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King for All Times

Embracing King & Lincoln On The Road To The White House



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    Obama like Martin Luther King Jr. presents himself as the ultimate "uniter."

    Barack Obama can't escape Martin Luther King Jr.'s shadow -- even if he wanted to. His Democratic National Committee acceptance speech fell on the 45th anniversary of King's "I Have A Dream" speech. He becomes the 44th president of the United States one day after the MLK annual national holiday.

    But the real irony is that Obama uses Martin Luther King as a unifying bridge to speak to his white and black audiences. King isn't the only "bridge" to which Obama resorts in this manner. The pre-inaugural train ride to Washington, DC, -- like his campaign kick-off announcement at the Springfield, Illinois, statehouse -- also intentionally links Obama with the Great Emancipator, Abraham Lincoln.

    Some may find it overly ambitious, but Obama is clearly trying to present himself as the ultimate "uniter." He is attempting to fulfill the the dreams of two assassinated leaders -- one black and one white -- who both lost their lives over the issue of race. Yet, how far can he he go in speaking to this perpetual American problem.

    He has, so far, according to Gwen Ifill's new book, The Breakthrough: Politics And Race In The Age of Obama, Obama walked a very fine line between being obviously black (even as he is, of course, half-white), while deftly avoiding the issue of race to the best extent he can. At his DNC speech, Obama avoided mentioning King by name. Instead, he obliquely referenced, "the young preacher" fron Georgia.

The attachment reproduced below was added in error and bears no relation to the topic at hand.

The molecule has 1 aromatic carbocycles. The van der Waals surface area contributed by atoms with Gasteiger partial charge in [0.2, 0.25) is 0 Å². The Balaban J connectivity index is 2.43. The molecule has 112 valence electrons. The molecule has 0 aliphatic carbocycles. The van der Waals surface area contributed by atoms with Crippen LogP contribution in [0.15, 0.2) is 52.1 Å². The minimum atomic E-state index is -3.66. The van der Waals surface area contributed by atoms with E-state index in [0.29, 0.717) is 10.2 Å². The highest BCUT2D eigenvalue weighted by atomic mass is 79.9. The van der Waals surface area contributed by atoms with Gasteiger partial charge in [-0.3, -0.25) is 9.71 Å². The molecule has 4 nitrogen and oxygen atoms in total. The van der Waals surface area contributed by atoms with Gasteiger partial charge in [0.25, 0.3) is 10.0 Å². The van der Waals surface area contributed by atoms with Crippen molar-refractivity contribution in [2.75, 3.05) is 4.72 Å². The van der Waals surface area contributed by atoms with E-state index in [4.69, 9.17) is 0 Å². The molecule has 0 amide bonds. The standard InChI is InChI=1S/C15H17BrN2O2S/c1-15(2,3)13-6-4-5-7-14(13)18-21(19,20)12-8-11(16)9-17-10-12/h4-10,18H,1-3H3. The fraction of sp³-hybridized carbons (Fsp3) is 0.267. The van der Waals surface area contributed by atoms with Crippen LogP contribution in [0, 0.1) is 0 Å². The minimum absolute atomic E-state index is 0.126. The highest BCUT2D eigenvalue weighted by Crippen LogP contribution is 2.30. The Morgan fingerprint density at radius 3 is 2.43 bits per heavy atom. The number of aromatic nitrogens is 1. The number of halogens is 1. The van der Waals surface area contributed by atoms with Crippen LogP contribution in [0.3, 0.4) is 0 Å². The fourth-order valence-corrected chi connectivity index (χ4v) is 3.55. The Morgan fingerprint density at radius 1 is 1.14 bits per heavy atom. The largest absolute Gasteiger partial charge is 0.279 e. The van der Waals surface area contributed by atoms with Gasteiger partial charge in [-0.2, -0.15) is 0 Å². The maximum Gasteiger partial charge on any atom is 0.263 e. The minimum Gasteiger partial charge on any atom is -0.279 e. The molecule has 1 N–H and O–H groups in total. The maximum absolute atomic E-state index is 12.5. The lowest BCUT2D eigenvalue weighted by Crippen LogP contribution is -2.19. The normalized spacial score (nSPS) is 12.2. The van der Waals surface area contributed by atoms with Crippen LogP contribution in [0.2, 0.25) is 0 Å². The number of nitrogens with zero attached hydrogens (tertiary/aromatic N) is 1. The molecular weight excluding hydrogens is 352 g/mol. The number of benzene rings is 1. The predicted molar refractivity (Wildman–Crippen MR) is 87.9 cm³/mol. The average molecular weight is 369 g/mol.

Yet, King speeches -- even if not overtly referencing race -- have always provided inspirational gracenotes for Obama's rhetoric. Throughout the campaign, his "change" message was regularly fueled by King's "fierce urgency of now."

    For his Election Day victory speech, Obama sampled (to use a hip-hop term) King's "Promised Land" speech -- the one he gave in Memphis on April 3rd, the night before he was assassinated.

    In Memphis, King said:

    Like anybody, I would like to live a long life. Longevity has its place. But I'm not concerned about that now. I just want to do God's will. And He's allowed me to go up to the mountain. And I've looked over. And I've seen the Promised Land. I may not get there with you. But I want you to know tonight, that we, as a people, will get to the promised land!

    In Chicago, Obama said:

    The road ahead will be long. Our climb will be steep. We may not get there in one year or even one term, but America – I have never been more hopeful than I am tonight that we will get there. I promise you – we as a people will get there.

    That relatively overlooked line was a rather remarkable choice on Obama's part. It wasn't merely that he would think to use an homage to a famous civil rights era speech in his first speech as president-elect of the country. It's that he might be seen as nearly  tempting fate by alluding to the speech King gave the night before his death. To African Americans -- most likely to noticed the line, it must have seemed a bit jarring, given the reasonable fears many blacks have for Obama's safety.

    However, given how close to Obama's thoughts King has been -- and Lincoln has been for both the beginning and end of Obama's quest for the White House -- it will be interesting to see how he he embraces their twin narratives as he first takes on the mantle of Leader of the Free World on Tuesday.

    New York writer Robert A. George blogs at Ragged Thots and dabbles in stand-up comedy.